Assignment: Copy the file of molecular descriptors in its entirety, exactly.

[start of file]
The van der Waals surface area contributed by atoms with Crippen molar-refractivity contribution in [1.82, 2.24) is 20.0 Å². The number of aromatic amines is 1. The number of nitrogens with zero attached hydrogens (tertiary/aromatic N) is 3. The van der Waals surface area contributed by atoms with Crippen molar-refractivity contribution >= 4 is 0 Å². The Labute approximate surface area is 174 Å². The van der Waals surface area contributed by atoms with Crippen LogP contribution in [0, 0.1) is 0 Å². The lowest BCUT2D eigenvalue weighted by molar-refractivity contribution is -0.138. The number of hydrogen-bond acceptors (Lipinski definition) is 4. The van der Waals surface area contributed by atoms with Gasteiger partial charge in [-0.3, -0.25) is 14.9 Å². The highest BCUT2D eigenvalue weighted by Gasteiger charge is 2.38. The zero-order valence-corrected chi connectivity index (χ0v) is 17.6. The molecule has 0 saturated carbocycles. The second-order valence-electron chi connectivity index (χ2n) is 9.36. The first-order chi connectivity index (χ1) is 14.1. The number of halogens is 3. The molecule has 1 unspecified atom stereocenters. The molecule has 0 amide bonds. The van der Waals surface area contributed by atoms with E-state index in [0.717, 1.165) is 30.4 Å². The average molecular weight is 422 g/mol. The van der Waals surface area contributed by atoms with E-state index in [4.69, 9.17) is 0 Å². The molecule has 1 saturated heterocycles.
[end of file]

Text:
The van der Waals surface area contributed by atoms with Crippen molar-refractivity contribution in [1.82, 2.24) is 20.0 Å². The number of aromatic amines is 1. The number of nitrogens with zero attached hydrogens (tertiary/aromatic N) is 3. The van der Waals surface area contributed by atoms with Crippen molar-refractivity contribution >= 4 is 0 Å². The Labute approximate surface area is 174 Å². The van der Waals surface area contributed by atoms with Crippen LogP contribution in [0, 0.1) is 0 Å². The lowest BCUT2D eigenvalue weighted by molar-refractivity contribution is -0.138. The number of hydrogen-bond acceptors (Lipinski definition) is 4. The van der Waals surface area contributed by atoms with Gasteiger partial charge in [-0.3, -0.25) is 14.9 Å². The highest BCUT2D eigenvalue weighted by Gasteiger charge is 2.38. The zero-order valence-corrected chi connectivity index (χ0v) is 17.6. The molecule has 0 saturated carbocycles. The second-order valence-electron chi connectivity index (χ2n) is 9.36. The first-order chi connectivity index (χ1) is 14.1. The number of halogens is 3. The molecule has 1 unspecified atom stereocenters. The molecule has 0 amide bonds. The van der Waals surface area contributed by atoms with E-state index in [0.717, 1.165) is 30.4 Å². The average molecular weight is 422 g/mol. The van der Waals surface area contributed by atoms with E-state index in [4.69, 9.17) is 0 Å². The molecule has 1 saturated heterocycles.